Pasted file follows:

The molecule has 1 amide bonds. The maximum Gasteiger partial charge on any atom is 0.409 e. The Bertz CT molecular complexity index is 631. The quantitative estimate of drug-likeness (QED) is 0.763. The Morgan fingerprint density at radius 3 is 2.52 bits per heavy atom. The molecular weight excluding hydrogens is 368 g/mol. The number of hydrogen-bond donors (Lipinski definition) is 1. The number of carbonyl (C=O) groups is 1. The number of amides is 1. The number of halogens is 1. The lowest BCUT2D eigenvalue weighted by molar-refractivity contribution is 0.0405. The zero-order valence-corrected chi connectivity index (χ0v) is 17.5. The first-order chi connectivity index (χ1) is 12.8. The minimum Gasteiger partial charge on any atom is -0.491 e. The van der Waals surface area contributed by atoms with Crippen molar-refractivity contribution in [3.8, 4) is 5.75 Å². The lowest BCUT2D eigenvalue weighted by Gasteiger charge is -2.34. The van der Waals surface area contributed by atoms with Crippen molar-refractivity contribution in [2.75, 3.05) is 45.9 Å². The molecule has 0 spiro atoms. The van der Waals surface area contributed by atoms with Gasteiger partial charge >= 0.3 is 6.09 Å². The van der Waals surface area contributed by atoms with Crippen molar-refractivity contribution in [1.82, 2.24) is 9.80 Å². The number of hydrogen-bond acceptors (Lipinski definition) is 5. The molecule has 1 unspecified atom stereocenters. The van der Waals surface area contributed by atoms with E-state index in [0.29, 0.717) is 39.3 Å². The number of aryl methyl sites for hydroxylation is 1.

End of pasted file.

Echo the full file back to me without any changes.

The molecule has 1 amide bonds. The maximum Gasteiger partial charge on any atom is 0.409 e. The Bertz CT molecular complexity index is 631. The quantitative estimate of drug-likeness (QED) is 0.763. The Morgan fingerprint density at radius 3 is 2.52 bits per heavy atom. The molecular weight excluding hydrogens is 368 g/mol. The number of hydrogen-bond donors (Lipinski definition) is 1. The number of carbonyl (C=O) groups is 1. The number of amides is 1. The number of halogens is 1. The lowest BCUT2D eigenvalue weighted by molar-refractivity contribution is 0.0405. The zero-order valence-corrected chi connectivity index (χ0v) is 17.5. The first-order chi connectivity index (χ1) is 12.8. The minimum Gasteiger partial charge on any atom is -0.491 e. The van der Waals surface area contributed by atoms with Crippen molar-refractivity contribution in [3.8, 4) is 5.75 Å². The lowest BCUT2D eigenvalue weighted by Gasteiger charge is -2.34. The van der Waals surface area contributed by atoms with Crippen molar-refractivity contribution in [2.75, 3.05) is 45.9 Å². The molecule has 0 spiro atoms. The van der Waals surface area contributed by atoms with Gasteiger partial charge >= 0.3 is 6.09 Å². The van der Waals surface area contributed by atoms with Crippen molar-refractivity contribution in [1.82, 2.24) is 9.80 Å². The number of hydrogen-bond acceptors (Lipinski definition) is 5. The molecule has 1 unspecified atom stereocenters. The van der Waals surface area contributed by atoms with E-state index in [0.29, 0.717) is 39.3 Å². The number of aryl methyl sites for hydroxylation is 1.